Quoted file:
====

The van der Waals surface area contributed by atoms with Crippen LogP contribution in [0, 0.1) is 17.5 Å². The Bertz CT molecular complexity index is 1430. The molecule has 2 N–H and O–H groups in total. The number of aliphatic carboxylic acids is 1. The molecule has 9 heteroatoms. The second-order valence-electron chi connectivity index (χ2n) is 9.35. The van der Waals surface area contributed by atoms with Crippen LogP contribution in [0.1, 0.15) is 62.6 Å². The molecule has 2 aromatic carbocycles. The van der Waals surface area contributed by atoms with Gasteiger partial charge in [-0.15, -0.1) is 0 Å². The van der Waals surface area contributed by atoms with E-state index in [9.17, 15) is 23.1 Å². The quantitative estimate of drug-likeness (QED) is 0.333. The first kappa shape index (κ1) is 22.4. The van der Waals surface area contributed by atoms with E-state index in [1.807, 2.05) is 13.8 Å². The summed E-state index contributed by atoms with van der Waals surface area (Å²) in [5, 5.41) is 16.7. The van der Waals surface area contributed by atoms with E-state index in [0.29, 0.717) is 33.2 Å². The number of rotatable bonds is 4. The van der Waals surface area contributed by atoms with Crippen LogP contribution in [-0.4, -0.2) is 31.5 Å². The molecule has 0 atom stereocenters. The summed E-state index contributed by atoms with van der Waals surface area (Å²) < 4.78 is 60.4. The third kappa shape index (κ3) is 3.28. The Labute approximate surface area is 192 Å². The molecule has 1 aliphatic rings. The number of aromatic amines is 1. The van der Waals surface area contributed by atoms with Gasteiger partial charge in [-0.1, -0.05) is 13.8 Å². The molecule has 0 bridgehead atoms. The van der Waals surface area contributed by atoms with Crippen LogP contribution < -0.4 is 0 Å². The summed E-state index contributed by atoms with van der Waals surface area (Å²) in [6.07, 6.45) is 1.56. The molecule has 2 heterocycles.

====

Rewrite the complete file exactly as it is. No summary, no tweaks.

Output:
The van der Waals surface area contributed by atoms with Crippen LogP contribution in [0, 0.1) is 17.5 Å². The Bertz CT molecular complexity index is 1430. The molecule has 2 N–H and O–H groups in total. The number of aliphatic carboxylic acids is 1. The molecule has 9 heteroatoms. The second-order valence-electron chi connectivity index (χ2n) is 9.35. The van der Waals surface area contributed by atoms with Crippen LogP contribution in [0.1, 0.15) is 62.6 Å². The molecule has 2 aromatic carbocycles. The van der Waals surface area contributed by atoms with Gasteiger partial charge in [-0.15, -0.1) is 0 Å². The van der Waals surface area contributed by atoms with E-state index in [9.17, 15) is 23.1 Å². The quantitative estimate of drug-likeness (QED) is 0.333. The first kappa shape index (κ1) is 22.4. The van der Waals surface area contributed by atoms with E-state index in [1.807, 2.05) is 13.8 Å². The summed E-state index contributed by atoms with van der Waals surface area (Å²) in [5, 5.41) is 16.7. The van der Waals surface area contributed by atoms with E-state index in [0.29, 0.717) is 33.2 Å². The number of rotatable bonds is 4. The van der Waals surface area contributed by atoms with Crippen LogP contribution in [-0.4, -0.2) is 31.5 Å². The molecule has 0 atom stereocenters. The summed E-state index contributed by atoms with van der Waals surface area (Å²) < 4.78 is 60.4. The third kappa shape index (κ3) is 3.28. The Labute approximate surface area is 192 Å². The molecule has 1 aliphatic rings. The number of aromatic amines is 1. The van der Waals surface area contributed by atoms with Gasteiger partial charge in [-0.1, -0.05) is 13.8 Å². The molecule has 0 bridgehead atoms. The van der Waals surface area contributed by atoms with Crippen LogP contribution < -0.4 is 0 Å². The summed E-state index contributed by atoms with van der Waals surface area (Å²) in [6.07, 6.45) is 1.56. The molecule has 2 heterocycles.